Cow-town power: How much energy could Sacramento generate from manure?

California is losing to Wisconsin, which produces three times more energy from dairy-based methane than the Golden State.

California is losing to Wisconsin, which produces three times more energy from dairy-based methane than the Golden State.

It’s been said before that Sacramento is something of a cow town. But a city running on cow power? That would be something new.

And, if a coalition of agricultural groups and environmentalists have their way, California’s utilities soon could pay a higher premium for biogas, a renewable source of energy produced from cow manure.

Last December, nine groups petitioned the California Public Utilities Commission to boost rates paid by utilities to biogas producers, including dairy farmers that convert manure into power and sell the surplus electricity.

The groups believe higher wholesale rates would subsidize the biogas market and encourage more dairy farmers to install methane digesters—equipment that converts manure into power. Currently, there are two farms with digesters in Sacramento County and 11 in the state—a number down from 15 two years ago, according to the U.S. Environmental Protection Agency.

California has the largest dairy industry in the nation, but surprisingly is a lightweight when it comes to methane digesters. The state only produces 5 percent of the country’s digester-energy output.

Biogas proponents believe digester owners need more government intervention to keep up with other states such as Wisconsin, which has 26 digesters and produces three times as much energy from dairy-based methane than California. That intervention is required by law, according to organizations signing the petition.

Stacey Sullivan, a policy director with Sustainable Conservation, claims the state mandates the CPUC to set wholesale rates based on the “green value” of renewable energy that reduces greenhouse-gas emissions. The rates would force private utilities such as PG&E to pay higher prices to effectively subsidize California’s sputtering biogas industry, Sullivan said.

“One of the reasons we feel like this is justified,” he said, “is that the statute explicitly directs the CPUC to factor in” green energy, which would be “sufficiently significant in the case of biogas.”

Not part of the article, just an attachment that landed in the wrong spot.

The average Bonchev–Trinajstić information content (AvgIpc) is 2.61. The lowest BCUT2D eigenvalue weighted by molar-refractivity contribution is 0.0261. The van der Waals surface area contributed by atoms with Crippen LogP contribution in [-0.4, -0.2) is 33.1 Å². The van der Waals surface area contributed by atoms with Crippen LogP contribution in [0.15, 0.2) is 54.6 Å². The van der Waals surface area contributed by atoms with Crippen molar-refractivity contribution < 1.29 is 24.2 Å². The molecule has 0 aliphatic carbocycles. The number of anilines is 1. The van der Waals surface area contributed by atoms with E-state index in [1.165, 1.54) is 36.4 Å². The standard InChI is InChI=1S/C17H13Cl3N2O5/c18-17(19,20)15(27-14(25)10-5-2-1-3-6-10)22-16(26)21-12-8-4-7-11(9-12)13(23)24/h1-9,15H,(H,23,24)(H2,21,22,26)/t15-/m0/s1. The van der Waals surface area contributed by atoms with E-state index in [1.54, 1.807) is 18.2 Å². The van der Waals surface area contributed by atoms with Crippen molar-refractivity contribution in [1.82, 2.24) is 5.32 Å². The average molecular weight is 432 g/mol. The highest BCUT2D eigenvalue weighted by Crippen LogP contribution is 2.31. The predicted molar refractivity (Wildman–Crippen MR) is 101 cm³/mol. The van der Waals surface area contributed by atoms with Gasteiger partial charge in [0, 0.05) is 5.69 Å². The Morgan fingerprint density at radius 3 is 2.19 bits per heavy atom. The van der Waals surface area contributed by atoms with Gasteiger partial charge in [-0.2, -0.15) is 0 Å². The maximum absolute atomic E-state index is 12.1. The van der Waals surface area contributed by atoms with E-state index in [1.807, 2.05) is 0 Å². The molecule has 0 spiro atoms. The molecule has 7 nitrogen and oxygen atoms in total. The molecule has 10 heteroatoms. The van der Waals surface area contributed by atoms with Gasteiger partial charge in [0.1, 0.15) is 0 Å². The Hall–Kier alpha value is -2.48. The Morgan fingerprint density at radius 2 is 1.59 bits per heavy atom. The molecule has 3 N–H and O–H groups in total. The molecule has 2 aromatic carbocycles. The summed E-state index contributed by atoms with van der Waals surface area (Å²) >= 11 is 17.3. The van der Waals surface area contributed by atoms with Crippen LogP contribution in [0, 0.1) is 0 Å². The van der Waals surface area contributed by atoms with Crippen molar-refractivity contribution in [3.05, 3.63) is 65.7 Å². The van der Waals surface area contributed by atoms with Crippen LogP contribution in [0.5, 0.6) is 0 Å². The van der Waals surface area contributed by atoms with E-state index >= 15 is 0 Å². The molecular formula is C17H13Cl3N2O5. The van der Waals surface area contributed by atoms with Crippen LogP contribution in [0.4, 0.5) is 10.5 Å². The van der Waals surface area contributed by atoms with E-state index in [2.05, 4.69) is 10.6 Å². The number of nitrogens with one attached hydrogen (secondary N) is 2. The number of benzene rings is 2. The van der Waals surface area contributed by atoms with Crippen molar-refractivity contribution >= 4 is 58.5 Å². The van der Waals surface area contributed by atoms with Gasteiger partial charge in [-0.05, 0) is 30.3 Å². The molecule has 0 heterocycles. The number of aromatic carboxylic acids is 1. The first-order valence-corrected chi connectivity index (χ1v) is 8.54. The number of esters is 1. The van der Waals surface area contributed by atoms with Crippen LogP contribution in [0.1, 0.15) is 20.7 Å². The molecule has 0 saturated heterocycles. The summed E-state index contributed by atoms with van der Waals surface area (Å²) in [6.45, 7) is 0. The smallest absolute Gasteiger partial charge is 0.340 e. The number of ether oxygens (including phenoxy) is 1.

CPUC policy wonks see it differently.

In a proposal written last October, CPUC omitted rate hikes for renewable-energy sources producing up to 3 megawatts, a category that includes dairy farmers with methane digesters. It argued the rate should be set by the open market.

Ed Randolph, CPUC energy director, downplayed the proposal and said the commission will make a final decision later this spring.

“The best way for us to proceed in this particular case is to put out a staff recommendation and look for comments,” Randolph said. “It’s up to the commissioners and the administrative law judge to put all that together and make a decision on what they want to propose.”

Both PG&E and The Utility Reform Network, a consumer-advocacy group, also rejected higher wholesale rates to subsidize biogas.

Matt Freedman, a TURN staff attorney, believes giving that power to CPUC officials would be a disaster. “I think the real problem with this exercise,” he said, “is asking a state agency to figure out how much it costs to generate renewable power. It’s a fool’s errand, and the commission will always guess wrong.”

Denny Boyle, a PG&E spokesman, said his company supports the existing CPUC staff recommendation. “We believe it should be based on market prices,” Boyle said.

If the CPUC does raise rates for biogas, there’s no guarantee it will help smaller energy producers such as California dairy farmers.

For starters, they need air-quality permits to run the digesters, which use internal-combustion engines to convert methane into electricity. In Sacramento County, new air-quality standards adopted in the past five years have severely limited how farmers operate these engines.

The equipment is also expensive. Start-up costs vary wildly, from $160,000 to several million dollars, and farmers usually need federal grants to fund their projects.

But it’s worth it, said Larry Castelanelli, who owns 1,800 cows at his Lodi dairy and installed his second digester in 2009.

“If I wasn’t producing here, they’re going to burn oil someplace and produce that energy,” he said. “Why we’re not doing more of these and putting more of these in California is beyond me.”